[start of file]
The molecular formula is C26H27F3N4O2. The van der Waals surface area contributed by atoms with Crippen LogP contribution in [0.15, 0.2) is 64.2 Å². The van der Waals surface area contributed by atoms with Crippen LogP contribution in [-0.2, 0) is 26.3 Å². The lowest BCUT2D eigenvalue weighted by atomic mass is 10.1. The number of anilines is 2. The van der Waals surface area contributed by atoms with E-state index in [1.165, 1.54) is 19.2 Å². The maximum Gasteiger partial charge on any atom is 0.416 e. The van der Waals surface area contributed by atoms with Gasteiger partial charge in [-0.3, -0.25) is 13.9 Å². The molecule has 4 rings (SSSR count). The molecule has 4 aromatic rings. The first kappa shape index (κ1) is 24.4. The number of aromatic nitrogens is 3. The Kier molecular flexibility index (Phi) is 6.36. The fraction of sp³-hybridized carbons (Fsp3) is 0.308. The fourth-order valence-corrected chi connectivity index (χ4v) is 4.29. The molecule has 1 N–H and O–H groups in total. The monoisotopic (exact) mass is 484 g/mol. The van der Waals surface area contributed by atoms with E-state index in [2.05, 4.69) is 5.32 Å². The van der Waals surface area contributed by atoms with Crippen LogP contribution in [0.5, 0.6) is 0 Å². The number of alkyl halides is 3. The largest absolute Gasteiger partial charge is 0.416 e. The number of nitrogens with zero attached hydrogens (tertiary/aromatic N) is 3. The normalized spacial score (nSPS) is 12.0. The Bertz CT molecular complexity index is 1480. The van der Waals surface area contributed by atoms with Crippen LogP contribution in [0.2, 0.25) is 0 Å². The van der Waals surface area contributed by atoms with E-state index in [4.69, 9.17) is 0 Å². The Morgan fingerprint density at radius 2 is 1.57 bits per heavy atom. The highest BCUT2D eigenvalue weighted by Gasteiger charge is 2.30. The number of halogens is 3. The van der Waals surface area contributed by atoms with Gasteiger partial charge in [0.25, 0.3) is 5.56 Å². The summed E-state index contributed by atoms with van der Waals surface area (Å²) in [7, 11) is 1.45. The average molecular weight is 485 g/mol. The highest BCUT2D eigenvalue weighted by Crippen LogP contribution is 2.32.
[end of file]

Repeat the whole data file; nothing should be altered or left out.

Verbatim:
The molecular formula is C26H27F3N4O2. The van der Waals surface area contributed by atoms with Crippen LogP contribution in [0.15, 0.2) is 64.2 Å². The van der Waals surface area contributed by atoms with Crippen LogP contribution in [-0.2, 0) is 26.3 Å². The lowest BCUT2D eigenvalue weighted by atomic mass is 10.1. The number of anilines is 2. The van der Waals surface area contributed by atoms with E-state index in [1.165, 1.54) is 19.2 Å². The maximum Gasteiger partial charge on any atom is 0.416 e. The van der Waals surface area contributed by atoms with Gasteiger partial charge in [-0.3, -0.25) is 13.9 Å². The molecule has 4 rings (SSSR count). The molecule has 4 aromatic rings. The first kappa shape index (κ1) is 24.4. The number of aromatic nitrogens is 3. The Kier molecular flexibility index (Phi) is 6.36. The fraction of sp³-hybridized carbons (Fsp3) is 0.308. The fourth-order valence-corrected chi connectivity index (χ4v) is 4.29. The molecule has 1 N–H and O–H groups in total. The monoisotopic (exact) mass is 484 g/mol. The van der Waals surface area contributed by atoms with E-state index in [2.05, 4.69) is 5.32 Å². The van der Waals surface area contributed by atoms with Crippen LogP contribution in [0.5, 0.6) is 0 Å². The number of alkyl halides is 3. The largest absolute Gasteiger partial charge is 0.416 e. The number of nitrogens with zero attached hydrogens (tertiary/aromatic N) is 3. The normalized spacial score (nSPS) is 12.0. The Bertz CT molecular complexity index is 1480. The van der Waals surface area contributed by atoms with Crippen LogP contribution in [0.2, 0.25) is 0 Å². The van der Waals surface area contributed by atoms with E-state index in [4.69, 9.17) is 0 Å². The Morgan fingerprint density at radius 2 is 1.57 bits per heavy atom. The highest BCUT2D eigenvalue weighted by Gasteiger charge is 2.30. The number of halogens is 3. The van der Waals surface area contributed by atoms with Gasteiger partial charge in [0.25, 0.3) is 5.56 Å². The summed E-state index contributed by atoms with van der Waals surface area (Å²) in [7, 11) is 1.45. The average molecular weight is 485 g/mol. The highest BCUT2D eigenvalue weighted by Crippen LogP contribution is 2.32.